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Chef vs Cisco ACI: What are the differences?

  1. Scalability and Flexibility: Chef is typically utilized for configuration management and automation, while Cisco ACI is a software-defined networking solution that focuses on network infrastructure management. Chef offers great scalability and flexibility in managing configurations across multiple servers, whereas Cisco ACI is more focused on scaling and managing networking resources efficiently within a data center environment.

  2. Programming Languages: Chef utilizes a domain-specific language (DSL) called Ruby for defining configurations, while Cisco ACI uses APIs and CLI commands for configuration and management. This difference in programming languages may influence the ease of use and learning curve for individuals or teams adopting these technologies.

  3. Primary Focus: Chef primarily targets infrastructure automation and configuration management, enabling organizations to easily deploy and manage servers and applications at scale. On the other hand, Cisco ACI emphasizes network automation and policy-based management, allowing for efficient management and control of network infrastructure within data centers.

  4. Vendor Ecosystem: Chef has a vast ecosystem of community-contributed cookbooks and resources that provide pre-built configurations for various systems and applications, facilitating rapid deployment and management. Cisco ACI, being a networking solution, integrates closely with Cisco hardware and software, enabling seamless management of Cisco networking devices within the ACI fabric.

  5. Deployment Approach: Chef follows a push-based deployment model where the configuration changes are pushed from a central server to the target nodes, ensuring consistency across the infrastructure. In contrast, Cisco ACI adopts a declarative approach where network policies are defined and enforced centrally, allowing for automated provisioning and consistent network configurations across the data center.

  6. Management Complexity: While Chef simplifies the management of configurations and deployments for servers and applications, Cisco ACI deals with the complexity of network infrastructure management, providing centralized control and automation for networking components. The difference lies in the level of abstraction and the focus on infrastructure elements each technology addresses.

In Summary, Chef and Cisco ACI differ in scalability, programming languages, focus, vendor ecosystem, deployment approach, and management complexity, catering to distinct needs in configuration management and network infrastructure management.

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Pros of Chef
Pros of Cisco ACI
  • 110
    Dynamic and idempotent server configuration
  • 76
    Reusable components
  • 47
    Integration testing with Vagrant
  • 43
    Repeatable
  • 30
    Mock testing with Chefspec
  • 14
    Ruby
  • 8
    Can package cookbooks to guarantee repeatability
  • 7
    Works with AWS
  • 3
    Has marketplace where you get readymade cookbooks
  • 3
    Matured product with good community support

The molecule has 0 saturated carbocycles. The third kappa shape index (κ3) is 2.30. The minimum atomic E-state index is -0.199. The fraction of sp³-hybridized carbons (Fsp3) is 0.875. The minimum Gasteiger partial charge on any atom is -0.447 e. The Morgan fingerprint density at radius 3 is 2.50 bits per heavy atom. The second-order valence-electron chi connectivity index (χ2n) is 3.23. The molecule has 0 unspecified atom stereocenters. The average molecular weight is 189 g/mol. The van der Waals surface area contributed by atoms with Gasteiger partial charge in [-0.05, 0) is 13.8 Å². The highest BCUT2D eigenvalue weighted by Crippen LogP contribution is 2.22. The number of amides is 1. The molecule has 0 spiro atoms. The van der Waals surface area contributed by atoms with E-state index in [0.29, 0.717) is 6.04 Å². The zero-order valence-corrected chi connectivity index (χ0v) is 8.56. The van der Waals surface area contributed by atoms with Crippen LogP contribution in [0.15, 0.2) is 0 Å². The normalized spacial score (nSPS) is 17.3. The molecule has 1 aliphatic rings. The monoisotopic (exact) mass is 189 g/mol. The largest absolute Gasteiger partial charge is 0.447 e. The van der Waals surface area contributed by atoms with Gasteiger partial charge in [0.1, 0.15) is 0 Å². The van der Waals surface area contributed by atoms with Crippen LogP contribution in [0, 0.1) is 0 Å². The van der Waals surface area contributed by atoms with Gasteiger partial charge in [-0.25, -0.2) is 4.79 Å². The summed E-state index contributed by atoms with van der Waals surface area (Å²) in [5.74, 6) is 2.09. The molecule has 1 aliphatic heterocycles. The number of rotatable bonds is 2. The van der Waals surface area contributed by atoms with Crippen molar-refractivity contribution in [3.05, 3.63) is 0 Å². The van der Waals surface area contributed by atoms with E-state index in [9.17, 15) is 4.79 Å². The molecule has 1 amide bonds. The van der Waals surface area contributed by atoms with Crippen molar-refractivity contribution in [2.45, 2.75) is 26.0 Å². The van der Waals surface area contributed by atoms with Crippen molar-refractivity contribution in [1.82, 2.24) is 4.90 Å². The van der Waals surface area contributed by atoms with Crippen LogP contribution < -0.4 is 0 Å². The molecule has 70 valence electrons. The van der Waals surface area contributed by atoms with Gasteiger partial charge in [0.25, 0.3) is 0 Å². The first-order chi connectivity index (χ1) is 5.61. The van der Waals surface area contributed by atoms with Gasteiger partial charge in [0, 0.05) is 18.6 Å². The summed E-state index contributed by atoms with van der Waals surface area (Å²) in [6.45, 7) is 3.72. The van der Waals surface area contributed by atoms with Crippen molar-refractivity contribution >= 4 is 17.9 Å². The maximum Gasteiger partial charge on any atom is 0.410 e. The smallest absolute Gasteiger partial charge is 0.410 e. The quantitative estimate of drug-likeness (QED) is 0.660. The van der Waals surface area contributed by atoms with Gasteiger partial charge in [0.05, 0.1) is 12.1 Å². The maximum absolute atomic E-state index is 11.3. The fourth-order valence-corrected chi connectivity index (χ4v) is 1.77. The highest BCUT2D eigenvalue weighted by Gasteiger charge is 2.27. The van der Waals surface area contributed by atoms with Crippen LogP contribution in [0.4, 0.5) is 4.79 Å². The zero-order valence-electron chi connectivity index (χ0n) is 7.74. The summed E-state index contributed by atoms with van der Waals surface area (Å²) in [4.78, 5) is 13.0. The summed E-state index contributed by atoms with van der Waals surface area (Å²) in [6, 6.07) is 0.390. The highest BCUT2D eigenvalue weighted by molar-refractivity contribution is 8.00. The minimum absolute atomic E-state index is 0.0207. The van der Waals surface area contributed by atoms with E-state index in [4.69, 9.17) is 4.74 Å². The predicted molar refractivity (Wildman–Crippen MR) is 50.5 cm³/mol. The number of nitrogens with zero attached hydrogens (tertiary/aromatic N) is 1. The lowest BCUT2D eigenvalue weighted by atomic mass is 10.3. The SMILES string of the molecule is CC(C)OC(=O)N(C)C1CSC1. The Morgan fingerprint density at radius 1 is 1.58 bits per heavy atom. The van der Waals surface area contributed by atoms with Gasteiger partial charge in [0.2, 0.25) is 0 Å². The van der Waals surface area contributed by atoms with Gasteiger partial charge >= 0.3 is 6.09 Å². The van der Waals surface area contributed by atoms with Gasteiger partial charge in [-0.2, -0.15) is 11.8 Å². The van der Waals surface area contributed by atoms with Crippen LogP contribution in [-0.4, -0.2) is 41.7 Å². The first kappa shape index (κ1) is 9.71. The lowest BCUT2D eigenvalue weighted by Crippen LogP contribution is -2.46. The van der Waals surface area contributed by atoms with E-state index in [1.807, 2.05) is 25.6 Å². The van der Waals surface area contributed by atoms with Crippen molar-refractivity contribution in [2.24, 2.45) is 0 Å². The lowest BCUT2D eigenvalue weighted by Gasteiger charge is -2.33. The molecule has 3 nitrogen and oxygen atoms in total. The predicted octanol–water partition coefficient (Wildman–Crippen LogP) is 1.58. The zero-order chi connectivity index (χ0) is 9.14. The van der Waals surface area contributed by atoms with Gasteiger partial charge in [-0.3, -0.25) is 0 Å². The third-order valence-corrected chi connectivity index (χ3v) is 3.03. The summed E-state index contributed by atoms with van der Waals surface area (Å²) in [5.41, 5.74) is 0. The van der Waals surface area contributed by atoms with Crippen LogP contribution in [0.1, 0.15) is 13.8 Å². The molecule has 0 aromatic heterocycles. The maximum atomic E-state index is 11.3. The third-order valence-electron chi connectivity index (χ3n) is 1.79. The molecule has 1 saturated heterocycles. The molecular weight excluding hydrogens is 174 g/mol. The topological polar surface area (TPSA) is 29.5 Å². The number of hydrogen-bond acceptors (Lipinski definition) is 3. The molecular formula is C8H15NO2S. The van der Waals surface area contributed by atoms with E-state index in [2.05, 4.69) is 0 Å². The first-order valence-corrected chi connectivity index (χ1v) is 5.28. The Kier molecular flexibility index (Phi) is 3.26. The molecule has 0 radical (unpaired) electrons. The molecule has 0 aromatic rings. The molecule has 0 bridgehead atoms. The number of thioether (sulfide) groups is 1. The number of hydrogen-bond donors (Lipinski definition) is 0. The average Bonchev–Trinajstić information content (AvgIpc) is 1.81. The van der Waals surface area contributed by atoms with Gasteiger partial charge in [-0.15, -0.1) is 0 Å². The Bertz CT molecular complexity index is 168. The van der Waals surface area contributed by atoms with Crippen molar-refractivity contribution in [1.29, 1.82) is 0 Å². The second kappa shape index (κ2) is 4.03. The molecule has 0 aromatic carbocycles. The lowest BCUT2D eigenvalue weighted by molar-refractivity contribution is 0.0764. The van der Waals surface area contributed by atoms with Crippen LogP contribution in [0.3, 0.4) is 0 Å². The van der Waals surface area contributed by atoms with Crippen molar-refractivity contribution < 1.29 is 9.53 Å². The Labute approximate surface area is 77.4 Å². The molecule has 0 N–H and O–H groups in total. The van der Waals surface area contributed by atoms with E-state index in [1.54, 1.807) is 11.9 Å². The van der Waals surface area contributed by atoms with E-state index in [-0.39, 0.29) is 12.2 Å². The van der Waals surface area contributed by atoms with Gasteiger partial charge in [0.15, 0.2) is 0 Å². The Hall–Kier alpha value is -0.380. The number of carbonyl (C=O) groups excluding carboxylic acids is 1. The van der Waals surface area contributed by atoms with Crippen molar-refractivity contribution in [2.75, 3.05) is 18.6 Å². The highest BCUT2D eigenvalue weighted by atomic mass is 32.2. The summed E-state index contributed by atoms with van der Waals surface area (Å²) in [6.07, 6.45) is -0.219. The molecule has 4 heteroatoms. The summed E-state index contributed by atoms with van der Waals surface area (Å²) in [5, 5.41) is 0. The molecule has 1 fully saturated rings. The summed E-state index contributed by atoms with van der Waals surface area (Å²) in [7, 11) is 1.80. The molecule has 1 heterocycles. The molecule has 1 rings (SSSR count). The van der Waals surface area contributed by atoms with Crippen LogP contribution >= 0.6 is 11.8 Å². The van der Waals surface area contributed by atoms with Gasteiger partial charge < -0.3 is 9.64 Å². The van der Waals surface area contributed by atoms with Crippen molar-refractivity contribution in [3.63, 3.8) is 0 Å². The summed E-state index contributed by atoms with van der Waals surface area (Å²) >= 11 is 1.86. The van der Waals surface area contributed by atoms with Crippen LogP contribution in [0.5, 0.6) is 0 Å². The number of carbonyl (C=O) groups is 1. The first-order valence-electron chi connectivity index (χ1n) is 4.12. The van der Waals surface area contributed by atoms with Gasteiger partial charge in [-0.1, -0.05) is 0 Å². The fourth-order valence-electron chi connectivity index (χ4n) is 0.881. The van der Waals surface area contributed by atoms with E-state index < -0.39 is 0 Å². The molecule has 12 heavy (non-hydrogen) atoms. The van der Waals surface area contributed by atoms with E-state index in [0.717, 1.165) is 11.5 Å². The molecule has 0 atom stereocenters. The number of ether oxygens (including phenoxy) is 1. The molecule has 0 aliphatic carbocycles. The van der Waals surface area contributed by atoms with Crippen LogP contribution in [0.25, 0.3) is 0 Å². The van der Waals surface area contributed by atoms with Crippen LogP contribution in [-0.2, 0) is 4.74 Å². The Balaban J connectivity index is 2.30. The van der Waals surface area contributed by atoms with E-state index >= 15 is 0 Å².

• 2
    Less declarative more procedural
  • 2
    Open source configuration mgmt made easy(ish)
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    What is Chef?

    Chef enables you to manage and scale cloud infrastructure with no downtime or interruptions. Freely move applications and configurations from one cloud to another. Chef is integrated with all major cloud providers including Amazon EC2, VMWare, IBM Smartcloud, Rackspace, OpenStack, Windows Azure, HP Cloud, Google Compute Engine, Joyent Cloud and others.

    What is Cisco ACI?

    It represents the industry's most comprehensive data center networking solution with flexible deployment options and the ability to deploy apps based on business needs, not by technology limitations.

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    What companies use Chef?
    What companies use Cisco ACI?
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      What tools integrate with Chef?
      What tools integrate with Cisco ACI?
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        What are some alternatives to Chef and Cisco ACI?
        Ansible
        Ansible is an IT automation tool. It can configure systems, deploy software, and orchestrate more advanced IT tasks such as continuous deployments or zero downtime rolling updates. Ansible’s goals are foremost those of simplicity and maximum ease of use.
        Puppet Labs
        Puppet is an automated administrative engine for your Linux, Unix, and Windows systems and performs administrative tasks (such as adding users, installing packages, and updating server configurations) based on a centralized specification.
        Terraform
        With Terraform, you describe your complete infrastructure as code, even as it spans multiple service providers. Your servers may come from AWS, your DNS may come from CloudFlare, and your database may come from Heroku. Terraform will build all these resources across all these providers in parallel.
        Jenkins
        In a nutshell Jenkins CI is the leading open-source continuous integration server. Built with Java, it provides over 300 plugins to support building and testing virtually any project.
        JavaScript
        JavaScript is most known as the scripting language for Web pages, but used in many non-browser environments as well such as node.js or Apache CouchDB. It is a prototype-based, multi-paradigm scripting language that is dynamic,and supports object-oriented, imperative, and functional programming styles.
        See all alternatives